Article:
The long-term objective of fusion research is to harness the nuclear energy provided by the fusion of light atoms to help meet mankind´s future energy needs. This research, which is carried out by scientists from all over the word, has made tremendous progress over the last decades. The fusion community is now ready to take the next step, and have together designed the international ITER experiment. The aim of ITER is to show fusion could be used to generate electrical power, and to gain the necessary data to design and operate the first electricity-producing plant.
The current participants to the project are the European Union (represented by EURATOM), Japan, the People´s Republic of China, India, the Republic of Korea, the Russian Federation and the USA.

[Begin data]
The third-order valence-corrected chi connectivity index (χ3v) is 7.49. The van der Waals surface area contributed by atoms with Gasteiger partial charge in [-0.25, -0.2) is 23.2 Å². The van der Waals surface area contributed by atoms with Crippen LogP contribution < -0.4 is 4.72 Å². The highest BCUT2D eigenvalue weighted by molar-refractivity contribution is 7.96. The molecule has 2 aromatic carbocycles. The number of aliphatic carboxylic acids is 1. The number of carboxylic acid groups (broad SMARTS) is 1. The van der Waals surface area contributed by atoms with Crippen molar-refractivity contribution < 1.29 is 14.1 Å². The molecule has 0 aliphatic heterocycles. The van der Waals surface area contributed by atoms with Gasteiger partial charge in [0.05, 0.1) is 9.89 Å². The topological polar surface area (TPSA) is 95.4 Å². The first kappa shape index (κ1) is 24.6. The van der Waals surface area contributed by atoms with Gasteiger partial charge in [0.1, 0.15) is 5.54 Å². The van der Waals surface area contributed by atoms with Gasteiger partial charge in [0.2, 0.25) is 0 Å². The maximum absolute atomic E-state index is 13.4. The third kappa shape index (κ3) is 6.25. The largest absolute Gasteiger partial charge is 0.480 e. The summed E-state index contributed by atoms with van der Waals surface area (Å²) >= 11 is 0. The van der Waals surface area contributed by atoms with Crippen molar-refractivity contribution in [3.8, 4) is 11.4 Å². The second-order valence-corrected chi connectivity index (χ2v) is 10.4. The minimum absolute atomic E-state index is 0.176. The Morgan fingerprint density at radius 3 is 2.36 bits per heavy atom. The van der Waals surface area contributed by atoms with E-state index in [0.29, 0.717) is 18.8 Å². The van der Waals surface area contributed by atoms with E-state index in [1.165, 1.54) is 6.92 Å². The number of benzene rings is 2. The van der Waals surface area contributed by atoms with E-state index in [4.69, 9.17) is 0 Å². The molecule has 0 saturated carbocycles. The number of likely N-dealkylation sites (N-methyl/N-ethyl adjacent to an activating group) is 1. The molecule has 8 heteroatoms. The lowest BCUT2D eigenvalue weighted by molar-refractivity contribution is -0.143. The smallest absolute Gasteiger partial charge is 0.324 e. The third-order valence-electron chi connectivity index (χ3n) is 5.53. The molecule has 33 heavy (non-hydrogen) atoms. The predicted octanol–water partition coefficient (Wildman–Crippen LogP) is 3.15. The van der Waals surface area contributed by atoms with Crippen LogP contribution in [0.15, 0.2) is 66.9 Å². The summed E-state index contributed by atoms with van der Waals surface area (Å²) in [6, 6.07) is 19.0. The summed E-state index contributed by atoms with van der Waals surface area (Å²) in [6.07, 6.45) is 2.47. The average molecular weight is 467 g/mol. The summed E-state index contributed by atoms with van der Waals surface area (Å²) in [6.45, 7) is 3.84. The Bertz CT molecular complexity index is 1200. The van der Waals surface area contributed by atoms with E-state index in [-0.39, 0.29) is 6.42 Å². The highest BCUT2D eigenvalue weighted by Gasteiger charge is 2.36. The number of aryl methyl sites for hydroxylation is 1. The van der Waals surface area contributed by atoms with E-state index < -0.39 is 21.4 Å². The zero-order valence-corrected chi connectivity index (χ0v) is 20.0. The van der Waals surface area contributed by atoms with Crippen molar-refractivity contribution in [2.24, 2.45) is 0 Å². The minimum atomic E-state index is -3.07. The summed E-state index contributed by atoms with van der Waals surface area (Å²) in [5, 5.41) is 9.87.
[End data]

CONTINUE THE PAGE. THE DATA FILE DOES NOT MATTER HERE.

The construction costs of ITER are estimated at five billion Euro over 10 years, and another five billion Euros are foreseen for the 20-year operation period. The contributions of the ITER Parties will for the largest part consist of components for the machine, so-called in kind contributions.
In June 2005, it was decided by the Parties to construct ITER in Cadarache, in the South of France. Currently, a joint implementation agreement is being prepared, which will establish the international ITER Organisation. The ITER Organisation will be responsible for all aspects of the project: the licensing procedure, hardware procurements mostly provided in kind by the Parties, the operation period, and ultimately for decommissioning of ITER at the end of its lifetime.
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